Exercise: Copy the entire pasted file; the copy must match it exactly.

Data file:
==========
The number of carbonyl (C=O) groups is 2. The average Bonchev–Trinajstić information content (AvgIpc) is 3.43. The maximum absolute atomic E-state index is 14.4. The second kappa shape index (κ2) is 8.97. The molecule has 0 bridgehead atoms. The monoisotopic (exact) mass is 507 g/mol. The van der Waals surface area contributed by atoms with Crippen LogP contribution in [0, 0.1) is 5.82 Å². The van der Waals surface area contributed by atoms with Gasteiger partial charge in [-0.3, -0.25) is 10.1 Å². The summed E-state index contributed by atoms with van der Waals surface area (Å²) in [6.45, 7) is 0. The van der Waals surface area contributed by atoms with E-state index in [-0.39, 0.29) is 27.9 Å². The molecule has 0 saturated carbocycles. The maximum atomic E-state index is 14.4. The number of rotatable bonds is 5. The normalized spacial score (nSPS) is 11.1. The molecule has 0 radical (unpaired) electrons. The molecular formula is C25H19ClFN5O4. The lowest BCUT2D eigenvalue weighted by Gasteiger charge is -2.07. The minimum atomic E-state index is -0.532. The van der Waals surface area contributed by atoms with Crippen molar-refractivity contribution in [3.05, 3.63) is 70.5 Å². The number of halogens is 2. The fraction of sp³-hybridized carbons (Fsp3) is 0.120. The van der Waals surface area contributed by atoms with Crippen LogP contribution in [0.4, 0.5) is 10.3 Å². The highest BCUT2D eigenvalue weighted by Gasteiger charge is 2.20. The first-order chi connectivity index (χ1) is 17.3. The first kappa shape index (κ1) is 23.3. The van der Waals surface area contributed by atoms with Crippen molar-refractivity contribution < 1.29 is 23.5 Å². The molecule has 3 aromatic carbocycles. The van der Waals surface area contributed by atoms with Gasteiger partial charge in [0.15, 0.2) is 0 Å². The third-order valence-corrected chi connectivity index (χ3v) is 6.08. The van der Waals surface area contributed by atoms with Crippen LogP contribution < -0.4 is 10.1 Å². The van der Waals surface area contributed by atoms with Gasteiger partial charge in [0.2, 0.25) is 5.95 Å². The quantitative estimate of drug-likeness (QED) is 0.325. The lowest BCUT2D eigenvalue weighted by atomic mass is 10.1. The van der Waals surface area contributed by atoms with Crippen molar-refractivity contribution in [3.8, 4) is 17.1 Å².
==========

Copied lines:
The number of carbonyl (C=O) groups is 2. The average Bonchev–Trinajstić information content (AvgIpc) is 3.43. The maximum absolute atomic E-state index is 14.4. The second kappa shape index (κ2) is 8.97. The molecule has 0 bridgehead atoms. The monoisotopic (exact) mass is 507 g/mol. The van der Waals surface area contributed by atoms with Crippen LogP contribution in [0, 0.1) is 5.82 Å². The van der Waals surface area contributed by atoms with Gasteiger partial charge in [-0.3, -0.25) is 10.1 Å². The summed E-state index contributed by atoms with van der Waals surface area (Å²) in [6.45, 7) is 0. The van der Waals surface area contributed by atoms with E-state index in [-0.39, 0.29) is 27.9 Å². The molecule has 0 saturated carbocycles. The maximum atomic E-state index is 14.4. The number of rotatable bonds is 5. The normalized spacial score (nSPS) is 11.1. The molecule has 0 radical (unpaired) electrons. The molecular formula is C25H19ClFN5O4. The lowest BCUT2D eigenvalue weighted by Gasteiger charge is -2.07. The minimum atomic E-state index is -0.532. The van der Waals surface area contributed by atoms with Crippen molar-refractivity contribution in [3.05, 3.63) is 70.5 Å². The number of halogens is 2. The fraction of sp³-hybridized carbons (Fsp3) is 0.120. The van der Waals surface area contributed by atoms with Crippen LogP contribution in [0.4, 0.5) is 10.3 Å². The highest BCUT2D eigenvalue weighted by Gasteiger charge is 2.20. The first-order chi connectivity index (χ1) is 17.3. The first kappa shape index (κ1) is 23.3. The van der Waals surface area contributed by atoms with Crippen molar-refractivity contribution < 1.29 is 23.5 Å². The molecule has 3 aromatic carbocycles. The van der Waals surface area contributed by atoms with Gasteiger partial charge in [0.15, 0.2) is 0 Å². The third-order valence-corrected chi connectivity index (χ3v) is 6.08. The van der Waals surface area contributed by atoms with Crippen LogP contribution < -0.4 is 10.1 Å². The van der Waals surface area contributed by atoms with Gasteiger partial charge in [0.2, 0.25) is 5.95 Å². The quantitative estimate of drug-likeness (QED) is 0.325. The lowest BCUT2D eigenvalue weighted by atomic mass is 10.1. The van der Waals surface area contributed by atoms with Crippen molar-refractivity contribution in [3.8, 4) is 17.1 Å².